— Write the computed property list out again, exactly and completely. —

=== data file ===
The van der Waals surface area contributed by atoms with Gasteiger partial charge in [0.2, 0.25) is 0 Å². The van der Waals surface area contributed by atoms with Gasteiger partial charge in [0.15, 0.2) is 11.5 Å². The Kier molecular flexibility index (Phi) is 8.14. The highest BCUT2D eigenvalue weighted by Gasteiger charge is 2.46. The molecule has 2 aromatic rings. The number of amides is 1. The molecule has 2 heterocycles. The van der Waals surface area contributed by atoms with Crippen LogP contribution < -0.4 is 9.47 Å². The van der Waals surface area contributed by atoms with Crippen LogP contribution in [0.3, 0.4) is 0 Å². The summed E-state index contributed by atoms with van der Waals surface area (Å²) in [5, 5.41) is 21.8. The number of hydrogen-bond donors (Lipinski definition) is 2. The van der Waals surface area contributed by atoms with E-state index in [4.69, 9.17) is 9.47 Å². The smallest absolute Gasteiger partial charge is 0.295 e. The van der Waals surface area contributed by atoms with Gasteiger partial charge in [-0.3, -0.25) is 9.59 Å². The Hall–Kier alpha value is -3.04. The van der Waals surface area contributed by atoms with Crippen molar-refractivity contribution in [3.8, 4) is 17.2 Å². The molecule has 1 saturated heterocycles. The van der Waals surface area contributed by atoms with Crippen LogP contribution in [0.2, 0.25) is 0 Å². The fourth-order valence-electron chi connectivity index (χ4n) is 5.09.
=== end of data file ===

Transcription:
The van der Waals surface area contributed by atoms with Gasteiger partial charge in [0.2, 0.25) is 0 Å². The van der Waals surface area contributed by atoms with Gasteiger partial charge in [0.15, 0.2) is 11.5 Å². The Kier molecular flexibility index (Phi) is 8.14. The highest BCUT2D eigenvalue weighted by Gasteiger charge is 2.46. The molecule has 2 aromatic rings. The number of amides is 1. The molecule has 2 heterocycles. The van der Waals surface area contributed by atoms with Crippen LogP contribution < -0.4 is 9.47 Å². The van der Waals surface area contributed by atoms with Crippen LogP contribution in [0.3, 0.4) is 0 Å². The summed E-state index contributed by atoms with van der Waals surface area (Å²) in [5, 5.41) is 21.8. The number of hydrogen-bond donors (Lipinski definition) is 2. The van der Waals surface area contributed by atoms with E-state index in [4.69, 9.17) is 9.47 Å². The smallest absolute Gasteiger partial charge is 0.295 e. The van der Waals surface area contributed by atoms with Gasteiger partial charge in [-0.3, -0.25) is 9.59 Å². The Hall–Kier alpha value is -3.04. The van der Waals surface area contributed by atoms with Crippen molar-refractivity contribution in [3.8, 4) is 17.2 Å². The molecule has 1 saturated heterocycles. The van der Waals surface area contributed by atoms with Crippen LogP contribution in [0.2, 0.25) is 0 Å². The fourth-order valence-electron chi connectivity index (χ4n) is 5.09.